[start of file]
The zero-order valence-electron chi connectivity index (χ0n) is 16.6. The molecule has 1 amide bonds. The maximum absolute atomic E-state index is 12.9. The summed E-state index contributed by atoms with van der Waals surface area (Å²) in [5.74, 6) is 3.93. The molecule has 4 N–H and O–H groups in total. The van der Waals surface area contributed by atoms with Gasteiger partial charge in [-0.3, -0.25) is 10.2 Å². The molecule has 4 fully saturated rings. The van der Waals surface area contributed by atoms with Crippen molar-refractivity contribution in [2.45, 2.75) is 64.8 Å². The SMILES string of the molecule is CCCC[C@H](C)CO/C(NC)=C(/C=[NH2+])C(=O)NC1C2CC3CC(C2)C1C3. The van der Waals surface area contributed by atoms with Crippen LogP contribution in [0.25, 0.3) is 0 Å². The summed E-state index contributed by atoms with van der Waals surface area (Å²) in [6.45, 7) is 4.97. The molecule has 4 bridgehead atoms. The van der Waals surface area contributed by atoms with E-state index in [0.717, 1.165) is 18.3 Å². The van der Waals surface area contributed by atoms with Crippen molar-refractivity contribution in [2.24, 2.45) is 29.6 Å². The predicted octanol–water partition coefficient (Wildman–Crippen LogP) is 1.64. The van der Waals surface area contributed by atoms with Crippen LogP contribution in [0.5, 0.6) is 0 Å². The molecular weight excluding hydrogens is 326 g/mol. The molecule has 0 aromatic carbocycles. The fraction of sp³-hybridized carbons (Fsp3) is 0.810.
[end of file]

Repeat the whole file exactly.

The zero-order valence-electron chi connectivity index (χ0n) is 16.6. The molecule has 1 amide bonds. The maximum absolute atomic E-state index is 12.9. The summed E-state index contributed by atoms with van der Waals surface area (Å²) in [5.74, 6) is 3.93. The molecule has 4 N–H and O–H groups in total. The van der Waals surface area contributed by atoms with Gasteiger partial charge in [-0.3, -0.25) is 10.2 Å². The molecule has 4 fully saturated rings. The van der Waals surface area contributed by atoms with Crippen molar-refractivity contribution in [2.45, 2.75) is 64.8 Å². The SMILES string of the molecule is CCCC[C@H](C)CO/C(NC)=C(/C=[NH2+])C(=O)NC1C2CC3CC(C2)C1C3. The van der Waals surface area contributed by atoms with Crippen LogP contribution in [0.25, 0.3) is 0 Å². The summed E-state index contributed by atoms with van der Waals surface area (Å²) in [6.45, 7) is 4.97. The molecule has 4 bridgehead atoms. The van der Waals surface area contributed by atoms with E-state index in [0.717, 1.165) is 18.3 Å². The van der Waals surface area contributed by atoms with Crippen molar-refractivity contribution in [2.24, 2.45) is 29.6 Å². The predicted octanol–water partition coefficient (Wildman–Crippen LogP) is 1.64. The van der Waals surface area contributed by atoms with Crippen LogP contribution in [0.5, 0.6) is 0 Å². The molecular weight excluding hydrogens is 326 g/mol. The molecule has 0 aromatic carbocycles. The fraction of sp³-hybridized carbons (Fsp3) is 0.810.